Article 370: J&K’s special status challenged

A petition has been filed in the Supreme Court challenging the continued existence of Article 370, which gives a temporary autonomous status to the State of Jammu and Kashmir and restricts the power of Parliament to make laws for the State.

The petition especially challenges a particular proviso in Article 370 which mandates that the President should first get the permission of the ‘Constituent Assembly of the State of Jammu and Kashmir’ before declaring the Article null and void.

The PIL plea, filed by Supreme Court advocate Ashwini Kumar Upadhyay, contends that the restriction on the President continues to survive despite the fact that the Constituent Assembly of J&K dissolved on January 26, 1957. The petition contends that the proviso of Article 370(3) has lapsed with the dissolution of the J&K Constituent Assembly.

He says this proviso acts as a roadblock to the wide Presidential powers to end the temporary special status which was accorded to J&K at the time of its accession to the Union after Independence. “It virtually erodes the wide powers of the President of India,” the petition says.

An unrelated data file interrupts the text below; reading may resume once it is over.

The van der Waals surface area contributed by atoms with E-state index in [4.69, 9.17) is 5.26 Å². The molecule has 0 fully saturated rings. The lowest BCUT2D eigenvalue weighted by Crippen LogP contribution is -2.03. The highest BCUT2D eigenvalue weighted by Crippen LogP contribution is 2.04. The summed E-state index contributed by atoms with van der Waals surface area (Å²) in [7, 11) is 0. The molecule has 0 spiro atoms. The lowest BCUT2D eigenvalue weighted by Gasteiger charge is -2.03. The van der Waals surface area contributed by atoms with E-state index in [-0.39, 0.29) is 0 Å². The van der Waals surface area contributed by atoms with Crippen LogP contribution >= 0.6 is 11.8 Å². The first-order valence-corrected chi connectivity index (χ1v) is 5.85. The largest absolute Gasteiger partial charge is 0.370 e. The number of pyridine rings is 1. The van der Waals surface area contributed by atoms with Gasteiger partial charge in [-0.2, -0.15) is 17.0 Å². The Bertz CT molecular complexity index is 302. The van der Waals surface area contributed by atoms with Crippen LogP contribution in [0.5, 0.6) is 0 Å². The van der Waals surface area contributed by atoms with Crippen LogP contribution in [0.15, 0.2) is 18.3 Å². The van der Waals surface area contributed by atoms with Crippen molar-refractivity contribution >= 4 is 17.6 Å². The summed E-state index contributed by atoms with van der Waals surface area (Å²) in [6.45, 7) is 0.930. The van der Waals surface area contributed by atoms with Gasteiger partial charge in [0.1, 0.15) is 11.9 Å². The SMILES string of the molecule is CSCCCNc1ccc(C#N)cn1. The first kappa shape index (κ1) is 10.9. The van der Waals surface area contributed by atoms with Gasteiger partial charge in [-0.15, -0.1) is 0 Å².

It says the proviso amounts to an arbitrary restriction and an “abridgement” of the powers of the President under the principal clause of Article 370(3).

“It is a direct affront to the amplitude of powers of President/Executive as available under the Constitution of India. A backhanded sleight of denuding powers of the President...” the petition says.

The petition says continuity of Article 370 is a “fraud on the Constitution” and prevents the realisation of the gradual and appropriate integration of the erstwhile kingdom of Jammu and Kashmir with the Union of India.

“This cherished objective of integration shall be dealt a death blow in the circumstance... that the special provision of Article 370 shall continue in perpetuity, which was never the intention...,” it says.

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Printable version | Oct 14, 2021 7:08:23 AM |

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